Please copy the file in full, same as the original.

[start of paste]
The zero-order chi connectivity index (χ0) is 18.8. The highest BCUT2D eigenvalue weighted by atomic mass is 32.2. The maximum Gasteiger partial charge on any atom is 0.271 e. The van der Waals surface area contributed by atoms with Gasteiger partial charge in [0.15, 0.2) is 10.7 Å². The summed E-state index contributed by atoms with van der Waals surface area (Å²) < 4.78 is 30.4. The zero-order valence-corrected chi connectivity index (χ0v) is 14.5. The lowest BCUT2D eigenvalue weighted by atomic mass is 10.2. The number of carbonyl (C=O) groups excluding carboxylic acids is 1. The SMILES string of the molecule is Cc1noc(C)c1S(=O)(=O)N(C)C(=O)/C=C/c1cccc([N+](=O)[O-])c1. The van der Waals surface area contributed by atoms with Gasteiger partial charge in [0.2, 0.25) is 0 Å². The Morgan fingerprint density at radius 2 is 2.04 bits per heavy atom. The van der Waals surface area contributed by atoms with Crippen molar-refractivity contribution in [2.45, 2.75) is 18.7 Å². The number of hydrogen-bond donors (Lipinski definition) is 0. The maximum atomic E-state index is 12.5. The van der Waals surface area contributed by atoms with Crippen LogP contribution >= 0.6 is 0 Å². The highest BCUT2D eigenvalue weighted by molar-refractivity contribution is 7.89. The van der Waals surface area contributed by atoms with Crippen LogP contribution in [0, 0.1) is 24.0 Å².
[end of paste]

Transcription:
The zero-order chi connectivity index (χ0) is 18.8. The highest BCUT2D eigenvalue weighted by atomic mass is 32.2. The maximum Gasteiger partial charge on any atom is 0.271 e. The van der Waals surface area contributed by atoms with Gasteiger partial charge in [0.15, 0.2) is 10.7 Å². The summed E-state index contributed by atoms with van der Waals surface area (Å²) < 4.78 is 30.4. The zero-order valence-corrected chi connectivity index (χ0v) is 14.5. The lowest BCUT2D eigenvalue weighted by atomic mass is 10.2. The number of carbonyl (C=O) groups excluding carboxylic acids is 1. The SMILES string of the molecule is Cc1noc(C)c1S(=O)(=O)N(C)C(=O)/C=C/c1cccc([N+](=O)[O-])c1. The van der Waals surface area contributed by atoms with Gasteiger partial charge in [0.2, 0.25) is 0 Å². The Morgan fingerprint density at radius 2 is 2.04 bits per heavy atom. The van der Waals surface area contributed by atoms with Crippen molar-refractivity contribution in [2.45, 2.75) is 18.7 Å². The number of hydrogen-bond donors (Lipinski definition) is 0. The maximum atomic E-state index is 12.5. The van der Waals surface area contributed by atoms with Crippen LogP contribution >= 0.6 is 0 Å². The highest BCUT2D eigenvalue weighted by molar-refractivity contribution is 7.89. The van der Waals surface area contributed by atoms with Crippen LogP contribution in [0, 0.1) is 24.0 Å².